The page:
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Personal Injury

Negligence and damages required for successful med-mal cases

More than a medical mistake is needed before plaintiffs can mount a medical malpractice case, Toronto litigator Richard Shekter tells AdvocateDaily.com.

Shekter, a partner with Shekter Dychtenberg LLP, says it’s a common misconception among non-lawyers that an obvious medical error will automatically result in a claim against the professional who was responsible.

“It won’t actually, because in order to establish a claim of negligence, you need a mistake and then you need damages that arise as a result of the mistake.

“Without both, you don’t have a case,” says Shekter.

Many claims fall short because they can’t prove both key elements, he explains. For example, a number of former patients have launched claims against hospitals after contracting necrotizing fasciitis, colloquially known as flesh-eating disease, during their stay.  

In these cases, Shekter says the damage is clear since the disease can easily result in the deaths of victims. However, plaintiffs have struggled to show that there was a breach of the standard of care given by the attending professionals.

“Doctors have been able to successfully defend themselves by showing that they did nothing wrong and that even an earlier intervention with specific antibiotics would not have made any difference to the end result,” he says.

Shekter says a recent Ottawa case illustrates some of the more grey areas inherent in the developing world of medical malpractice law.

The CBC reports that nearly 5,000 patients at a family health clinic were instructed to get tested for HIV and hepatitis B and C following the discovery of a lapse in its cleaning procedures for surgical tools.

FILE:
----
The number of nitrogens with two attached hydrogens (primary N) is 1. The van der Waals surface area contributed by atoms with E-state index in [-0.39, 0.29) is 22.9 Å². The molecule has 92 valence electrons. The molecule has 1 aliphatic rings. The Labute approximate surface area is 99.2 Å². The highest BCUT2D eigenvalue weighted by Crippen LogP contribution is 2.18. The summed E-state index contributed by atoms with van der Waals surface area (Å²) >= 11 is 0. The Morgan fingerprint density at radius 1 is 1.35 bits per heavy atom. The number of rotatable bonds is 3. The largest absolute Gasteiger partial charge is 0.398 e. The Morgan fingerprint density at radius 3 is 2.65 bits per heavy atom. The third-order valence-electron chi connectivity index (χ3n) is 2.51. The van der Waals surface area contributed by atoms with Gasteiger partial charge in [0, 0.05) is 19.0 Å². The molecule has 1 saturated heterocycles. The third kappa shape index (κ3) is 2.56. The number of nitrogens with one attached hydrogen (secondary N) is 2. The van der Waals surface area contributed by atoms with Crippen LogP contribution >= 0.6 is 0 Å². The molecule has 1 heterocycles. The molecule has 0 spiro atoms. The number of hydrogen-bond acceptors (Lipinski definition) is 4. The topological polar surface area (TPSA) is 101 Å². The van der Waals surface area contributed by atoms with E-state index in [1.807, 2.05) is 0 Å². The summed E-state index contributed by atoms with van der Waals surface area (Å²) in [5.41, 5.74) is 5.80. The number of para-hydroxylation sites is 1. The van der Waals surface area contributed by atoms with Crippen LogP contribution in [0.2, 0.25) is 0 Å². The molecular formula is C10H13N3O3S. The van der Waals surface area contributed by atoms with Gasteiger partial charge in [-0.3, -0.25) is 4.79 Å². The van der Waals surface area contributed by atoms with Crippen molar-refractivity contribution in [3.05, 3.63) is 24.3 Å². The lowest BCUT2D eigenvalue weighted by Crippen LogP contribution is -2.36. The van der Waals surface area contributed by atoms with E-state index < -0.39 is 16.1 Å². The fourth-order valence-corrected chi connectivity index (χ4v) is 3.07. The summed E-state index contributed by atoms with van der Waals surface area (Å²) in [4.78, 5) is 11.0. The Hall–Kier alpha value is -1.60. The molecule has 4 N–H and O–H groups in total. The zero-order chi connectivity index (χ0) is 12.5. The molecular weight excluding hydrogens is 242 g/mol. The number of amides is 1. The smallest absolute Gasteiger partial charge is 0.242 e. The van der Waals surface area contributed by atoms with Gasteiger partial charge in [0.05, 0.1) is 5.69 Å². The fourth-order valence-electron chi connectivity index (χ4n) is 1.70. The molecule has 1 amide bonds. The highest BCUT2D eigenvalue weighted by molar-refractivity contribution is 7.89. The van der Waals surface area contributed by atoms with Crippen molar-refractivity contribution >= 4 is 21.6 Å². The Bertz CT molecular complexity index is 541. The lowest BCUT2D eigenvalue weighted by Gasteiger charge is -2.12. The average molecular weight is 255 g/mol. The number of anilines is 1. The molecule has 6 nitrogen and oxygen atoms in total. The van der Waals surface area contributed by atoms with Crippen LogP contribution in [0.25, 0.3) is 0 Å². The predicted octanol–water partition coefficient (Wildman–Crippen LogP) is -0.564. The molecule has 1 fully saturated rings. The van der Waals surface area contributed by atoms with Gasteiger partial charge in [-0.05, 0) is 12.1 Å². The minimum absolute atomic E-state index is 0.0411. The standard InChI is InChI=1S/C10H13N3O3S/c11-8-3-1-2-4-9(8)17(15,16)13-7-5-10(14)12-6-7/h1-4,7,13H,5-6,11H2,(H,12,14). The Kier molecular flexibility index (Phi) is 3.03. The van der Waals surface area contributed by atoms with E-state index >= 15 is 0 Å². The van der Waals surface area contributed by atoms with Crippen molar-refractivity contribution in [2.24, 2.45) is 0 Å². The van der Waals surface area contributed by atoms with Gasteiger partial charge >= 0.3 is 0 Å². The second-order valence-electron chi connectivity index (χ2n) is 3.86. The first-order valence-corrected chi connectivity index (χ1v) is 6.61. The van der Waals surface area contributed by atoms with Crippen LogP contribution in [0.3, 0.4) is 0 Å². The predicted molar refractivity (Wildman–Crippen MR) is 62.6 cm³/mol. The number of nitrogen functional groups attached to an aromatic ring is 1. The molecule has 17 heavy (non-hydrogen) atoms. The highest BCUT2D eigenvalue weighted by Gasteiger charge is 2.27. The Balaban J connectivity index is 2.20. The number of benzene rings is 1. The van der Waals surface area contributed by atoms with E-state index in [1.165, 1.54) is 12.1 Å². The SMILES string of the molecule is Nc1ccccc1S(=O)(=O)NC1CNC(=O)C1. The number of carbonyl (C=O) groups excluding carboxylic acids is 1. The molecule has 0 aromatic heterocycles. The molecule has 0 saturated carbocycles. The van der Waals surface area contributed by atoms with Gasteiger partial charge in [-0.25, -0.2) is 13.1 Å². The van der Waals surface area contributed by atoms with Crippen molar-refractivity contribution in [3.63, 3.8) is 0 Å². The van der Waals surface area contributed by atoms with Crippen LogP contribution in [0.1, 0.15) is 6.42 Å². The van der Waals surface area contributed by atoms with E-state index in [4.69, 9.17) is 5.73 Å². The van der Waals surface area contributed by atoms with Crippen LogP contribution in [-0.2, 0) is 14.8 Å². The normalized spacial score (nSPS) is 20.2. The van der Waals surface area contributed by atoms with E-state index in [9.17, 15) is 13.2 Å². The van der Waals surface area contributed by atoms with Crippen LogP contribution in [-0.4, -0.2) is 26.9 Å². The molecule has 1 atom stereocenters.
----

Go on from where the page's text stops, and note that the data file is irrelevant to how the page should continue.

If an abnormally large number of the tests come back positive for diseases, Shekter says those afflicted are likely to have a strong case in court.

“There have been many cases alleging tainted instruments, where there’s a clear breach of the standard of care. But unless you can show damage arising as a result, there’s no cause of action,” he adds.

The news story says many former patients have expressed varying levels of anxiety and stress after hearing of the protocol breach, as well as the testing, and Shekter says it’s at least theoretically possible that this could be a ground for an action, even if the results come back negative for any infections.

“If you sustained a psychological impairment that is clinically demonstrable, there is case law to suggest that it is actionable — as long as it’s reasonably foreseeable to the person responsible,” he says. “But there are other cases that say an unreasonable response to the same set of stimuli may not be actionable.

“That gets you into the cutting edge of tort law,” Shekter adds.

If he were handling the Ottawa-area case, Shekter says he would conduct what he calls a “watching brief.”

“You would collect the names of as many people as you could, and tell them to come back when they have the results of their testing,” he says. “If a significant number turned out to be injured, it could be worth litigating.

"Secondly, if some patients experience severe psychological trauma because of the uncertainty while awaiting test results that ultimately turn out to be normal, that could also give rise to a viable claim for damages — although there may be some resistance, depending on the judge or jury’s view of the reasonableness of that psychological response.”

Depending on the circumstances, a class action could be one option for patients to recover any losses, including the cost of testing, says Shekter.  

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